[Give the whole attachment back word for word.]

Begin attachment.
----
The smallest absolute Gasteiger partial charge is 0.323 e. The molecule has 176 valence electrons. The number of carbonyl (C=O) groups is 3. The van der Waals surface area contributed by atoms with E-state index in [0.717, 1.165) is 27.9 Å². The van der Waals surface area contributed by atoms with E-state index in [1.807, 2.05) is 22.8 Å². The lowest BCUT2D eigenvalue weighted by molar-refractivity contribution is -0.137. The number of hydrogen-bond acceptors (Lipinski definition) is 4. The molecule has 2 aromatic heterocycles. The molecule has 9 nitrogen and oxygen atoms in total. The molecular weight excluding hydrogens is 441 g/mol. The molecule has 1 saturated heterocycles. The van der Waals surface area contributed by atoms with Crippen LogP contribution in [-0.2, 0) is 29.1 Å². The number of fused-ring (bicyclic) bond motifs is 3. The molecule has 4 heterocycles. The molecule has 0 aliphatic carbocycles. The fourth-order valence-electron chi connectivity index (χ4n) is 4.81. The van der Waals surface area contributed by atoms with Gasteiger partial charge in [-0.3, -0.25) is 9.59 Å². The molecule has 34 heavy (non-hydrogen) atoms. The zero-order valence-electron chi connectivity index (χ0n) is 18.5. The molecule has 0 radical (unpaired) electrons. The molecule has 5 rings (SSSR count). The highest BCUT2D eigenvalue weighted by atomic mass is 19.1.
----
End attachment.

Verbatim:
The smallest absolute Gasteiger partial charge is 0.323 e. The molecule has 176 valence electrons. The number of carbonyl (C=O) groups is 3. The van der Waals surface area contributed by atoms with E-state index in [0.717, 1.165) is 27.9 Å². The van der Waals surface area contributed by atoms with E-state index in [1.807, 2.05) is 22.8 Å². The lowest BCUT2D eigenvalue weighted by molar-refractivity contribution is -0.137. The number of hydrogen-bond acceptors (Lipinski definition) is 4. The molecule has 2 aromatic heterocycles. The molecule has 9 nitrogen and oxygen atoms in total. The molecular weight excluding hydrogens is 441 g/mol. The molecule has 1 saturated heterocycles. The van der Waals surface area contributed by atoms with Crippen LogP contribution in [-0.2, 0) is 29.1 Å². The number of fused-ring (bicyclic) bond motifs is 3. The molecule has 4 heterocycles. The molecule has 0 aliphatic carbocycles. The fourth-order valence-electron chi connectivity index (χ4n) is 4.81. The van der Waals surface area contributed by atoms with Gasteiger partial charge in [-0.3, -0.25) is 9.59 Å². The molecule has 34 heavy (non-hydrogen) atoms. The zero-order valence-electron chi connectivity index (χ0n) is 18.5. The molecule has 0 radical (unpaired) electrons. The molecule has 5 rings (SSSR count). The highest BCUT2D eigenvalue weighted by atomic mass is 19.1.